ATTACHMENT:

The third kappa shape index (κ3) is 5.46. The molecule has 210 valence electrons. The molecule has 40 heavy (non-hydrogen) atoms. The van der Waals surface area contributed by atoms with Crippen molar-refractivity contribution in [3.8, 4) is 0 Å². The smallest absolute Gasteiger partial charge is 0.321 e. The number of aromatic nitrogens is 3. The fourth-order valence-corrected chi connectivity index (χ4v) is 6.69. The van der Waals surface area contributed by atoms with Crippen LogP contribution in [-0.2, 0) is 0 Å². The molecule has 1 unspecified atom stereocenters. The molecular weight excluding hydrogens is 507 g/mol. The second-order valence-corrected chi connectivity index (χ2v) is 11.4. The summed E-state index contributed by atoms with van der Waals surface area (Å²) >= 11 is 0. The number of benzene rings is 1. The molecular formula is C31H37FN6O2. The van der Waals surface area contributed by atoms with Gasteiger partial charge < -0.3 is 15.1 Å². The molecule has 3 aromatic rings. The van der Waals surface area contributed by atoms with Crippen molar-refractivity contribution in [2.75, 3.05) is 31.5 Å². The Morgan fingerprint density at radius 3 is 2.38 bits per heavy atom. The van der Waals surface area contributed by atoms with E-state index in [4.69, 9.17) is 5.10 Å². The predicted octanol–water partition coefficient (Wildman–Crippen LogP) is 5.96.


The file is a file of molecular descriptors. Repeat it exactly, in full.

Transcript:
The third kappa shape index (κ3) is 5.46. The molecule has 210 valence electrons. The molecule has 40 heavy (non-hydrogen) atoms. The van der Waals surface area contributed by atoms with Crippen molar-refractivity contribution in [3.8, 4) is 0 Å². The smallest absolute Gasteiger partial charge is 0.321 e. The number of aromatic nitrogens is 3. The fourth-order valence-corrected chi connectivity index (χ4v) is 6.69. The van der Waals surface area contributed by atoms with Crippen LogP contribution in [-0.2, 0) is 0 Å². The molecule has 1 unspecified atom stereocenters. The molecular weight excluding hydrogens is 507 g/mol. The second-order valence-corrected chi connectivity index (χ2v) is 11.4. The summed E-state index contributed by atoms with van der Waals surface area (Å²) >= 11 is 0. The number of benzene rings is 1. The molecular formula is C31H37FN6O2. The van der Waals surface area contributed by atoms with Gasteiger partial charge < -0.3 is 15.1 Å². The molecule has 3 aromatic rings. The van der Waals surface area contributed by atoms with Crippen molar-refractivity contribution in [2.75, 3.05) is 31.5 Å². The Morgan fingerprint density at radius 3 is 2.38 bits per heavy atom. The van der Waals surface area contributed by atoms with E-state index in [4.69, 9.17) is 5.10 Å². The predicted octanol–water partition coefficient (Wildman–Crippen LogP) is 5.96.